Then on December 12, 24 Albanian and international NGOs demanded that 5% of the Albanian GDP should be spent on education, noting that only 3.3% is allocated at present – significantly less than other European countries.
On the same day, police initiated criminal proceedings against 25 students and protestors including artists, teachers, and lawyers. Members of the group include vocal advocates against the governments policies in education, urban planning, PPPs, and private constructions on private land. The individuals were charged with protesting without a permit, causing a breach of public order, and impending the move of traffic- superfluous charges in breach of their human right to peacefully protest.
December 12 also saw the protest move to parliament and then a group of protestors set up camp outside the Office of the Prime Minister where they spent the night.
Whilst the European Students’ Union and ERASMUS, amongst other international organisations, NGOs and media portals, came out in support of the protest, the European Union has remained silent on the subject, despite calls for comment.
Throughout all of the protests, the students have refused to enter into talks with the government. Having outlined their demands and made it clear that they have no intention of backing down, negotiating is seen as an unnecessary distraction. The students have been firm on this matter and consistent in communicating it to the media and anyone that asks. They have also stated that they will be happy to enter negotiations on time frames and other matters, once the government agrees to their demands.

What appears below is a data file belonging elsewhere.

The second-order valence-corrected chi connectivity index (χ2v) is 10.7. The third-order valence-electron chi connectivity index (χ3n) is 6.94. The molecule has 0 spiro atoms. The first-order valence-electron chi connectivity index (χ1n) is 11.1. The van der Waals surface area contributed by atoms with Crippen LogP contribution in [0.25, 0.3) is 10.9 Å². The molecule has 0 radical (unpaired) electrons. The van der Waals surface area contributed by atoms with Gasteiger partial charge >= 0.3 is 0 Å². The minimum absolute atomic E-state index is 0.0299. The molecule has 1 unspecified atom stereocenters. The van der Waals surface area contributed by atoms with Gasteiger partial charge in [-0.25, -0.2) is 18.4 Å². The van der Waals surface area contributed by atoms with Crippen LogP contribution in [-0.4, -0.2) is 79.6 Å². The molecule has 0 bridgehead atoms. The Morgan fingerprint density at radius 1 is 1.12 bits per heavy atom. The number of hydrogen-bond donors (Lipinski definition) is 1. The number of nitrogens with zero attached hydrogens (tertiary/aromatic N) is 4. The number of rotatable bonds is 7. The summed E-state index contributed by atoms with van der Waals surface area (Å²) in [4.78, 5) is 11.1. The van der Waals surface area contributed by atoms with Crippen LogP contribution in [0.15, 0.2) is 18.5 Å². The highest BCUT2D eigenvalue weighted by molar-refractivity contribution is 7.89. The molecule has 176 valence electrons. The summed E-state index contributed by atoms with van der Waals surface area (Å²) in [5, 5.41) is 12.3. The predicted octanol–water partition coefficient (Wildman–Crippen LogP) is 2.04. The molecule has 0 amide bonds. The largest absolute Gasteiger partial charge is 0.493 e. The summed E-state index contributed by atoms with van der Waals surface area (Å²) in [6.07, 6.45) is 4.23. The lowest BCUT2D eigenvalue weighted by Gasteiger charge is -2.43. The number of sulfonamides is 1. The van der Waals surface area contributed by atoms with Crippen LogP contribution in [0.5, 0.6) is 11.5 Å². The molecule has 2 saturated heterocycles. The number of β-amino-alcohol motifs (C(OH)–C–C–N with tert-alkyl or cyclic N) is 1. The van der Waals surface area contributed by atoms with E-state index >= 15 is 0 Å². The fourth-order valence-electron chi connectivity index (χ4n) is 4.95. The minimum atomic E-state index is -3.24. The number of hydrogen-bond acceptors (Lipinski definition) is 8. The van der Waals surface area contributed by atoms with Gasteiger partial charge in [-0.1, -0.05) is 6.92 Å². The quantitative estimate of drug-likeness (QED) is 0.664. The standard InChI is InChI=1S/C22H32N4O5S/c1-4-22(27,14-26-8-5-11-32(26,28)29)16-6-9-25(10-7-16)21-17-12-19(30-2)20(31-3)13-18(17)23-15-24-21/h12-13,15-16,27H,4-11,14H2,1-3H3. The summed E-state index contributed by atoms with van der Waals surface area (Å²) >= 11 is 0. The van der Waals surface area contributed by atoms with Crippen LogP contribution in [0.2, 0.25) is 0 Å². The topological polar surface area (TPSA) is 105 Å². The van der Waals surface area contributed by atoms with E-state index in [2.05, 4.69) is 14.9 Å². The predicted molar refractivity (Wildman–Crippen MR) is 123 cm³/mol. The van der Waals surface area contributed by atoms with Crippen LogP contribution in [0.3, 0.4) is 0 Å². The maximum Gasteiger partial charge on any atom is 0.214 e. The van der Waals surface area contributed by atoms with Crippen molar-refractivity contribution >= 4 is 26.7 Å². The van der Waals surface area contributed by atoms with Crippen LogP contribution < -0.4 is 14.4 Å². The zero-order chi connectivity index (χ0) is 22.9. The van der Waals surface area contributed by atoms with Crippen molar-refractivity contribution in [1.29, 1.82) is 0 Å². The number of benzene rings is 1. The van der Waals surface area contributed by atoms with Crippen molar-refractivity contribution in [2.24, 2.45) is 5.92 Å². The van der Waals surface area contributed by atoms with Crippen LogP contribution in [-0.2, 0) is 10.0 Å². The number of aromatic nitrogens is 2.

Finally, on December 12, Lindita the Minister for education ‘resigned’ but was then quoted in parliament a day later stating that “I won’t resign because I am proud of the political force I represent.” Despite being the Minister of Education and earning between €20k and €30k a year, Lindita managed to send her daughter to study in Paris (because whilst the state education is good for the peasants, it seems it is not good enough for her darling daughter), and adorns herself in designer jewels worth tens of thousands of euros. She is also presiding over a Kindergarten system where Directors with political connections are allowed to beat children, abuse staff, and threaten parents, with total impunity.
On December 13, students protested outside of Parliament whilst a large number remained outside the Prime Ministers Office. The students are adamant that they will continue to protest until their demands are met.
It is also worth noting that the students have banned any other protestors from their action; this includes residents protesting in Astir against the illegal demolishing of their homes, and those that are set to protest about increased fuel prices. They have also said that they do not want the involvement of political parties because this is “not a political protest” however most of the placards and chanting at the protests have a distinctly political theme. This aside, the students are protesting peacefully and determinedly and I fully support them refusing to start dialogue with the government, whilst standing up for their rights, your rights, and the rights of your children and their children to come.
As foreigners and expats, we must not ignore such situations in Albania. As guests in a host country we must respect their right to protest for things that will better their lives and it is our duty to use our voice to stand up against injustices, some of which have been mentioned above. Talk about it, share this article, go and stand on the fringes of a protest and take a photo to post to social media- this is your business as well.
“Education is the most powerful weapon which you can use to change the world.”
– Nelson Mandela
First published on The Balkanista